Do Quakers celebrate festivals?
Quakers consider that every day should be ‘sacramental’ and as holy as the next and early Friends had a testimony to ‘times & seasons’.
Though still not on the Quaker calendar, nowadays many Quakers enjoy Christmas and many will be particularly mindful over the Easter period of the potential for personal renewal.
How did Quakers begin?
They began during a period of much religious upheaval in England during the mid-1600s, as people questioned the established church and sought new ways to understand Christianity.
The emerging faith community gathered around the leadership of George Fox and others who encouraged people to be guided by a direct, first-hand encounter with the Spirit.
These Quakers were seeking an authentic return to “primitive Christianity,” as practised by the followers of Jesus in the first century.
How do Quakers live today?
There are Quakers of all ages, religious backgrounds, races and ethnicities, education, sexual orientations, gender identities, abilities, and classes. Modern Quakers generally “blend in” with the larger culture, rather than adopting the distinctive dress and patterns of speech associated with Quakers of earlier centuries.
Quakers try to live and act in ways that are consistent with the divine harmony that we seek in worship. Through this effort come our testimonies of peace, integrity, equality, community, simplicity, and care for the environment.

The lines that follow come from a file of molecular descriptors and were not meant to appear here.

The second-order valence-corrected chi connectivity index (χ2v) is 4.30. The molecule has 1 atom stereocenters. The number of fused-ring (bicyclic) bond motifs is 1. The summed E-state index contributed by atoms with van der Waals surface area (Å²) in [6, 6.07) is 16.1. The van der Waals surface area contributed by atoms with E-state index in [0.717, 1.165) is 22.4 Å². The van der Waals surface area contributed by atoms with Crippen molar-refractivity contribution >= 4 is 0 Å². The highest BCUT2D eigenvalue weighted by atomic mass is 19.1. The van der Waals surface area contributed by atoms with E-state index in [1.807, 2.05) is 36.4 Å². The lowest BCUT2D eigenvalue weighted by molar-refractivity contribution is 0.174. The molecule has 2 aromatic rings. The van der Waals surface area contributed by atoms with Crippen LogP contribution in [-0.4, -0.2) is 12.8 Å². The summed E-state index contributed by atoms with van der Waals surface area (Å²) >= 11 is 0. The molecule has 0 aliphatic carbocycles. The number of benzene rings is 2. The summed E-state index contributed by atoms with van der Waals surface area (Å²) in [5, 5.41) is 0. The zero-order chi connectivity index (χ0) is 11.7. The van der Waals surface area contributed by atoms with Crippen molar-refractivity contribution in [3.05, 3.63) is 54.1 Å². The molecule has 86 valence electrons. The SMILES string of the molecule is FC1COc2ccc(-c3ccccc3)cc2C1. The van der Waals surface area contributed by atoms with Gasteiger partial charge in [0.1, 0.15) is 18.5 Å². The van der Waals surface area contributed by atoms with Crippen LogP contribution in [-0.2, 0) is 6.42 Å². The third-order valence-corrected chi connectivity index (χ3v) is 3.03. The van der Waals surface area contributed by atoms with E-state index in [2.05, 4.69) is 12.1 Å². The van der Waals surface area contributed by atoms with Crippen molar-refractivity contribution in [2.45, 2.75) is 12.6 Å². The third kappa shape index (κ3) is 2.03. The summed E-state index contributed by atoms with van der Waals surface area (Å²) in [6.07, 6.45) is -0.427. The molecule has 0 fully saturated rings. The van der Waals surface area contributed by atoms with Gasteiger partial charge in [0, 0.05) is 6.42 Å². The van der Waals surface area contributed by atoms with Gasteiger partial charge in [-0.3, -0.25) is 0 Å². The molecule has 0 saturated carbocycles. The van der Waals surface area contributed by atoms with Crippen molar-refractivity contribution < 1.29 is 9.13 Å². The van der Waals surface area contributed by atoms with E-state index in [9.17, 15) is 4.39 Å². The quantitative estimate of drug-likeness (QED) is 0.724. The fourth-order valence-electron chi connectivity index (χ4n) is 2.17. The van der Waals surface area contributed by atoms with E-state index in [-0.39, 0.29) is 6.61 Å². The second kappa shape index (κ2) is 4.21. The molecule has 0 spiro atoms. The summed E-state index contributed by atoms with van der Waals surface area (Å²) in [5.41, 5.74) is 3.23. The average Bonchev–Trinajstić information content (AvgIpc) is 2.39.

How do Quakers get married?
Quakers believe the couple ‘must be married by God’ and that ‘we are but witnesses’ . Once we are content the two individuals are truly a couple we will happily celebrate the union with a special meeting for worship. The couple will stand and face each other, then make very simple promises, giving themselves and taking each other in marriage.
They sign a special certificate of marriage containing the words of their promises, then after the close of the meeting for worship, everyone present signs the certificate as a witness.
There are many Quakers who are qualified to serve as a ‘Registering Officer’ and take the place of the registrar to ensure the marriage is legally recognised.
Quakers are equally happy to support same sex marriages.
Do Quakers welcome diversity?
Quakers welcome to our meetings all people who come to share our worship!
We believe we are all equal and our worship is an encouragement to live authentically – embracing all apsects of who we are, regardless of race, disability and any non-exploitative sexuality.
We actively worked towards the legalisation of same sex marriage and are happy to celebrate positive diverse lifestyles.
How do Quaker meetings make decisions?
Once a month, the meeting (congregation) holds a “meeting for worship for business.” Anyone who is part of the meeting may attend. Decisions are made without voting. Instead, the participants consider each matter and listen deeply for a sense of spiritual unity. When the clerk recognises that unity has been reached, it is called the “sense of the meeting.” If those present agree with the clerk’s expression of that sense, then the decision is recorded there and then.
What is your ‘Holy book’?
Traditional churches consider the bible their ‘Authority’ and though it is a book close to the hearts of many Friends, corporately, through generations, we rely on our shared and direct experience.
This is captured in Quaker faith & practice which is regularly updated to reflect current thinking. You can explore Qf&p online by clicking here, or by browsing a copy in any of our meeting houses.
The Quaker business method is open to all Quakers and is pretty much the same now as it was 350 years ago. It forms the basis of the shared organising of our life and work together.
We are encouraged to consider Advices & queries which through questioning encourages us to live according to our deepest values. This is a small pamphlet and you are welcome to take a copy from any of our meeting houses.